In recent years developers putting up a forest of residential towers have been accused of turning the Brooklyn and Queens waterfront into Miami-on-the-East-River. With his new plan for the 11-acre Domino Sugar refinery in Williamsburg officially unveiled on Sunday, Jed Walentas has crafted something that might better be described as Dubai-on-the-East-River. — Crain's
The couple bought a 20-by-40-foot piece of land at 351 Keap St. in 2008, trying to get ahead of the wave of gentrification they feared would soon price them out of Williamsburg. Initially, they planned to build a tiny home out of bricks and mortar, but when they put out a bid, it came back as potentially costing half a million dollars. — dnainfo.com
As formerly boho environs of Brooklyn become unattainable due to creeping Manhattanization and seven-figure real estate prices, creative professionals of child-rearing age — the type of alt-culture-allegiant urbanites who once considered themselves too cool to ever leave the city — are starting to ponder the unthinkable: a move to the suburbs. — New York Times
Winning projects in three categories have been announced in Gowanus by Design's latest competition, WATER_WORKS. The brief called for solutions specific to Brooklyn's Gowanus area that simultaneously explored the role of water in recreation, quotidian uses, and in contaminated urban environments, and demonstrated how a redesigned community center and retention facility represent a more progressive view of the city's infrastructure. — bustler.net
Modular construction has long been a dream of architects, for its efficiency and control, and now it could be a boon for New York City developers as well, since prefab methods can save 20 to 30 percent from traditional design methods. — New York Observer
Thanks to a deal with construction unions, the developer of the controversial Atlantic Yards project will move ahead with a 363-unit, 32-story prefab apartment building in Downtown Brooklyn. Designed by SHoP Architects, Skanska and ARUP, it is tentatively the tallest prefab tower in the world...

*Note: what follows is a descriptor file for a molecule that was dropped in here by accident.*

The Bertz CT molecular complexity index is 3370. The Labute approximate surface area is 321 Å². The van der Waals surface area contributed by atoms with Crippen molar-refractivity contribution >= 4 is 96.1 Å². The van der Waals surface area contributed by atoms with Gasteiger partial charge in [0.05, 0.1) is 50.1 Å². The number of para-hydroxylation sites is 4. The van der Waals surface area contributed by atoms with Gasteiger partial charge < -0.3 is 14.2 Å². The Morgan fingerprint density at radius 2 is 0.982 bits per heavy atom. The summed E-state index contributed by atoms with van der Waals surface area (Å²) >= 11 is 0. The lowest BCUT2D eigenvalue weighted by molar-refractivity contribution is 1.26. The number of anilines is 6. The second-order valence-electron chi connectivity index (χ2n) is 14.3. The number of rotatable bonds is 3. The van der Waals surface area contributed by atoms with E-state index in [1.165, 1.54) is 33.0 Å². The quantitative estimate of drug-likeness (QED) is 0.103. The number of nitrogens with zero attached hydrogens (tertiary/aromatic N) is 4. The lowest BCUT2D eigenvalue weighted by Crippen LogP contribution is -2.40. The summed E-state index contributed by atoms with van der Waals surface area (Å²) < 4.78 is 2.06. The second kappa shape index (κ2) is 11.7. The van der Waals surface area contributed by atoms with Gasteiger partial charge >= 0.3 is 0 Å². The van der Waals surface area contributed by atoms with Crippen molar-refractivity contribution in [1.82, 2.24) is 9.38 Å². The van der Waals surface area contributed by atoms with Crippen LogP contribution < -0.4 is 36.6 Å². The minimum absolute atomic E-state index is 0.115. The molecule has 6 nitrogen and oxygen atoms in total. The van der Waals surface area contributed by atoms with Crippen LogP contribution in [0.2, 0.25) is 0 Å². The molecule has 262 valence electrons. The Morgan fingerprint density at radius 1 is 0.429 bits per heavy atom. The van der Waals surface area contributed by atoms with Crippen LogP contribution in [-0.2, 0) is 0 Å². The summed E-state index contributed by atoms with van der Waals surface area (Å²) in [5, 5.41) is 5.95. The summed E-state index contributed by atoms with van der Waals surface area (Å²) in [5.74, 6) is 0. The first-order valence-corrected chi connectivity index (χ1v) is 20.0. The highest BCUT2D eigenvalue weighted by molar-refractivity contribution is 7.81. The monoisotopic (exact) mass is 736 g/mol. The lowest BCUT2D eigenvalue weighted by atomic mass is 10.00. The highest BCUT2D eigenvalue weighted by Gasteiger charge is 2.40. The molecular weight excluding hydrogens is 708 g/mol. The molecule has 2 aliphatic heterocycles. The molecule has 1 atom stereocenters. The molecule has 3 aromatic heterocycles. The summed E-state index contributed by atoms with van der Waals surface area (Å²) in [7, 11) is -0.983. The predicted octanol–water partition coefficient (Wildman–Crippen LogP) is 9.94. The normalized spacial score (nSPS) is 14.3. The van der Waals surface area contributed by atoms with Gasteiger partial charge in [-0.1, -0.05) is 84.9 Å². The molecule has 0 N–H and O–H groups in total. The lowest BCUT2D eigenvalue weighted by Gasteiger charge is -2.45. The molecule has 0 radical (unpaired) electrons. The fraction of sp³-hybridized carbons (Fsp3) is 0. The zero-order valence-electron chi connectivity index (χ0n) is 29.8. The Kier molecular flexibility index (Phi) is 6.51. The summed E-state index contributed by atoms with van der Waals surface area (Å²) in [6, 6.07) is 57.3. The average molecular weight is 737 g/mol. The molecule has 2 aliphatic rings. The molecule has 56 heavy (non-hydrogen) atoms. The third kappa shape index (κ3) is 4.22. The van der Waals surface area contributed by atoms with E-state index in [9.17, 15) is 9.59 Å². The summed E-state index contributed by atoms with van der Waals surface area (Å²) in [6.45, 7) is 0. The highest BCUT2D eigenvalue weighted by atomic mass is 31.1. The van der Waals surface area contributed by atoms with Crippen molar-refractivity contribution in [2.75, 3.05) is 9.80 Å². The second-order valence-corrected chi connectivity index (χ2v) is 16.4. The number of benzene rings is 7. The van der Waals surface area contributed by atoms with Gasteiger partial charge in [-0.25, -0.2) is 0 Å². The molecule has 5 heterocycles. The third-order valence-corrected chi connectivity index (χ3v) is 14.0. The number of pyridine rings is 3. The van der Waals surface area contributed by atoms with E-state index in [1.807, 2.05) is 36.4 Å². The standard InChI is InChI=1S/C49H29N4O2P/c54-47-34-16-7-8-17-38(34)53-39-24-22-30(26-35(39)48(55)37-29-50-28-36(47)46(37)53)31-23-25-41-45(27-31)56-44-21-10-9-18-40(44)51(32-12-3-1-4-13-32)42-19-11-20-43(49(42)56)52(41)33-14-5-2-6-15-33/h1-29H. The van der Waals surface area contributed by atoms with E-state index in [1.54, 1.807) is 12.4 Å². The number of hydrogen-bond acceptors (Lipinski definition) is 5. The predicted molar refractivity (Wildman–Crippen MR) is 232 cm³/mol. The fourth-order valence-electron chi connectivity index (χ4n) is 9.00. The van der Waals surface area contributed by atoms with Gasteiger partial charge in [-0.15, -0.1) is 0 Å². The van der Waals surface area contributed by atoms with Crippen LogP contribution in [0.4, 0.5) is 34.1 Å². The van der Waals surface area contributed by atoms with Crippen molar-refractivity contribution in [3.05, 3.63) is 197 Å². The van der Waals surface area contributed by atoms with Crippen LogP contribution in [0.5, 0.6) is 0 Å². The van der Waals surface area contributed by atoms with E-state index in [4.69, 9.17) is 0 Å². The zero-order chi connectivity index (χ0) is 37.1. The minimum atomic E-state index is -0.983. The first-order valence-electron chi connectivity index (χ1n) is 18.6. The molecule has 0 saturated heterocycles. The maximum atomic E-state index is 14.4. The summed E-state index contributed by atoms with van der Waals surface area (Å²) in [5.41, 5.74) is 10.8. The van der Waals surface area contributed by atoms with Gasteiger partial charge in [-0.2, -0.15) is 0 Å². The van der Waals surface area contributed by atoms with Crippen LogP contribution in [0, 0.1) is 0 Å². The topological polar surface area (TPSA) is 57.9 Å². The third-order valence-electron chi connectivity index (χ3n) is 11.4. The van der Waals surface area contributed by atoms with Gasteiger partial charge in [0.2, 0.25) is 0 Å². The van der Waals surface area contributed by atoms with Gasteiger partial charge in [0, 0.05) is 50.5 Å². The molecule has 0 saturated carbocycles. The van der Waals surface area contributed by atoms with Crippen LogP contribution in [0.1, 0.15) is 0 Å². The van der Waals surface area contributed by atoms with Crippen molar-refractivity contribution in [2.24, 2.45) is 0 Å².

The arena was always a Trojan horse: its stars (Jay-Z), its original starchitect (Frank Gehry), and its semi-public function (bringing pro basketball to Brooklyn) have been used to make the development of the Vanderbilt rail yard seem like a reward rather than an imposition. In 2009, Gehry left the project, adding his arena and tower designs to the long list of New York’s famous unrealized buildings. — newyorker.com
Brooklynites might consider themselves lucky. In Manhattan, Madison Square Garden’s owners are renovating, spending nearly $1 billion. Judging from results so far, it won’t be enough. The Barclays Center is no Garden disaster, just an extraordinarily expensive lost opportunity. — bloomberg.com
Ratner & Co. believe Brooklyn as a whole is already well on its way to super-premium status and will never go back. They believe Ratner has built exactly the sort of architectural showpiece and modern sports-and-entertainment megaplex that the newly gentrified Brooklynites want. — New York Magazine
Will Leitch asks now that the fighting is over and Bruce Ratner’s Barclays Center is almost completed, will the crowds come? Additionally, Aaron Plewke recently snapped some photos of the building under construction.